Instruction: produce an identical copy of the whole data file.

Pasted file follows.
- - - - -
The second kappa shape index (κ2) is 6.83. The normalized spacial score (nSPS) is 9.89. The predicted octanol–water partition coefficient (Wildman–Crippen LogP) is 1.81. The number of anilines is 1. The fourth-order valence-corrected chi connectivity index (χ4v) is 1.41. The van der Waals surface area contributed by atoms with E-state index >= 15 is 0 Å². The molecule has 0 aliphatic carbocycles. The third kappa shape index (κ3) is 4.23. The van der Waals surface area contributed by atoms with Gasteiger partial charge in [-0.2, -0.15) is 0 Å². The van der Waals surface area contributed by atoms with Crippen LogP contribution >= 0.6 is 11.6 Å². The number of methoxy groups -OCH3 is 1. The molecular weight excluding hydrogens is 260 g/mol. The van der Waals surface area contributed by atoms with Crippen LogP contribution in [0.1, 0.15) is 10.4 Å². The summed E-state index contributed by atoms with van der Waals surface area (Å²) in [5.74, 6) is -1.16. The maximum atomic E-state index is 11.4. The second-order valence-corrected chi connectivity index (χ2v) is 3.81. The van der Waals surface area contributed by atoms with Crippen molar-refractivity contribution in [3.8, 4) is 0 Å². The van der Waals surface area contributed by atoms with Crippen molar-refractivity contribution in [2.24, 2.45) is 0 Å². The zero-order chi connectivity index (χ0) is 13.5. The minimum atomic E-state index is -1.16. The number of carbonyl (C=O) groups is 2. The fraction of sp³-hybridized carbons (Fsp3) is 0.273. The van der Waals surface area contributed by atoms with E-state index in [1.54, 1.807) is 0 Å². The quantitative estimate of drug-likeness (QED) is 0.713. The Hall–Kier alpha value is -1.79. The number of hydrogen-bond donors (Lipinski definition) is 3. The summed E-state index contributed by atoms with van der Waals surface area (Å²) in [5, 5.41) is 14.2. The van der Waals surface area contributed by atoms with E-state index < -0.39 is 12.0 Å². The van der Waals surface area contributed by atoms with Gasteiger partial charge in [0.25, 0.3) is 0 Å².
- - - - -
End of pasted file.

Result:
The second kappa shape index (κ2) is 6.83. The normalized spacial score (nSPS) is 9.89. The predicted octanol–water partition coefficient (Wildman–Crippen LogP) is 1.81. The number of anilines is 1. The fourth-order valence-corrected chi connectivity index (χ4v) is 1.41. The van der Waals surface area contributed by atoms with E-state index >= 15 is 0 Å². The molecule has 0 aliphatic carbocycles. The third kappa shape index (κ3) is 4.23. The van der Waals surface area contributed by atoms with Gasteiger partial charge in [-0.2, -0.15) is 0 Å². The van der Waals surface area contributed by atoms with Crippen LogP contribution >= 0.6 is 11.6 Å². The number of methoxy groups -OCH3 is 1. The molecular weight excluding hydrogens is 260 g/mol. The van der Waals surface area contributed by atoms with Crippen LogP contribution in [0.1, 0.15) is 10.4 Å². The summed E-state index contributed by atoms with van der Waals surface area (Å²) in [5.74, 6) is -1.16. The maximum atomic E-state index is 11.4. The second-order valence-corrected chi connectivity index (χ2v) is 3.81. The van der Waals surface area contributed by atoms with Crippen molar-refractivity contribution in [3.8, 4) is 0 Å². The van der Waals surface area contributed by atoms with Crippen molar-refractivity contribution in [2.24, 2.45) is 0 Å². The zero-order chi connectivity index (χ0) is 13.5. The minimum atomic E-state index is -1.16. The number of carbonyl (C=O) groups is 2. The fraction of sp³-hybridized carbons (Fsp3) is 0.273. The van der Waals surface area contributed by atoms with E-state index in [1.54, 1.807) is 0 Å². The quantitative estimate of drug-likeness (QED) is 0.713. The Hall–Kier alpha value is -1.79. The number of hydrogen-bond donors (Lipinski definition) is 3. The summed E-state index contributed by atoms with van der Waals surface area (Å²) in [5, 5.41) is 14.2. The van der Waals surface area contributed by atoms with E-state index < -0.39 is 12.0 Å². The van der Waals surface area contributed by atoms with Gasteiger partial charge in [0.25, 0.3) is 0 Å².